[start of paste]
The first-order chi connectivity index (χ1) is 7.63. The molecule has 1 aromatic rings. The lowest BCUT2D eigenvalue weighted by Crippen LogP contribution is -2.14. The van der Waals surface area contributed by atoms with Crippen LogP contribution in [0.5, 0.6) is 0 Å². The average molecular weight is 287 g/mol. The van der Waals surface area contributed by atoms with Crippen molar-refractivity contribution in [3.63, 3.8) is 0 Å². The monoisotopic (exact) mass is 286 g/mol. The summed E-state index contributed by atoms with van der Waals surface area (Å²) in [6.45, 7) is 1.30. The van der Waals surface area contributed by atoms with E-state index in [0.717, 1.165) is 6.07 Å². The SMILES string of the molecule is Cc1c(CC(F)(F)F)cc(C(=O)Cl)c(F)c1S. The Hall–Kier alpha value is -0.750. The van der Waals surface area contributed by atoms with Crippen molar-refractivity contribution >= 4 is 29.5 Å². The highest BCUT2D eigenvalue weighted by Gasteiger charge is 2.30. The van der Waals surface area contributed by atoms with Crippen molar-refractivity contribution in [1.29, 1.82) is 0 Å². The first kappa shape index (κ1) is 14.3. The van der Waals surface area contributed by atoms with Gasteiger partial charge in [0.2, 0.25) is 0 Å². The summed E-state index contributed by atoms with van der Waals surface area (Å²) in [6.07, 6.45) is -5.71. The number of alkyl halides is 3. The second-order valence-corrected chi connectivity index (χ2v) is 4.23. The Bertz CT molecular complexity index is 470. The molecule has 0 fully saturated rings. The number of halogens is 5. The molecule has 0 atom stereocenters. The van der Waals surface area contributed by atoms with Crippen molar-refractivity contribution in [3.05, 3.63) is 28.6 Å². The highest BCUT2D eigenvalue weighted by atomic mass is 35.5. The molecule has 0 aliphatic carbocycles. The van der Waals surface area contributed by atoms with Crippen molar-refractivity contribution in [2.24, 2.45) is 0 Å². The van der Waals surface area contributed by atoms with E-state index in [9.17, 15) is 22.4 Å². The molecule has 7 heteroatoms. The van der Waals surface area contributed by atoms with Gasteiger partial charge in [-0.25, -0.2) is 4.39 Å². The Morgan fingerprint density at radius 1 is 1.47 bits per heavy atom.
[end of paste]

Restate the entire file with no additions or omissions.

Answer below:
The first-order chi connectivity index (χ1) is 7.63. The molecule has 1 aromatic rings. The lowest BCUT2D eigenvalue weighted by Crippen LogP contribution is -2.14. The van der Waals surface area contributed by atoms with Crippen LogP contribution in [0.5, 0.6) is 0 Å². The average molecular weight is 287 g/mol. The van der Waals surface area contributed by atoms with Crippen molar-refractivity contribution in [3.63, 3.8) is 0 Å². The monoisotopic (exact) mass is 286 g/mol. The summed E-state index contributed by atoms with van der Waals surface area (Å²) in [6.45, 7) is 1.30. The van der Waals surface area contributed by atoms with E-state index in [0.717, 1.165) is 6.07 Å². The SMILES string of the molecule is Cc1c(CC(F)(F)F)cc(C(=O)Cl)c(F)c1S. The Hall–Kier alpha value is -0.750. The van der Waals surface area contributed by atoms with Crippen molar-refractivity contribution >= 4 is 29.5 Å². The highest BCUT2D eigenvalue weighted by Gasteiger charge is 2.30. The van der Waals surface area contributed by atoms with Crippen molar-refractivity contribution in [1.29, 1.82) is 0 Å². The first kappa shape index (κ1) is 14.3. The van der Waals surface area contributed by atoms with Gasteiger partial charge in [0.2, 0.25) is 0 Å². The summed E-state index contributed by atoms with van der Waals surface area (Å²) in [6.07, 6.45) is -5.71. The number of alkyl halides is 3. The second-order valence-corrected chi connectivity index (χ2v) is 4.23. The Bertz CT molecular complexity index is 470. The molecule has 0 fully saturated rings. The number of halogens is 5. The molecule has 0 atom stereocenters. The van der Waals surface area contributed by atoms with Crippen molar-refractivity contribution in [3.05, 3.63) is 28.6 Å². The highest BCUT2D eigenvalue weighted by atomic mass is 35.5. The molecule has 0 aliphatic carbocycles. The van der Waals surface area contributed by atoms with Crippen molar-refractivity contribution in [2.24, 2.45) is 0 Å². The van der Waals surface area contributed by atoms with E-state index in [9.17, 15) is 22.4 Å². The molecule has 7 heteroatoms. The van der Waals surface area contributed by atoms with Gasteiger partial charge in [-0.25, -0.2) is 4.39 Å². The Morgan fingerprint density at radius 1 is 1.47 bits per heavy atom.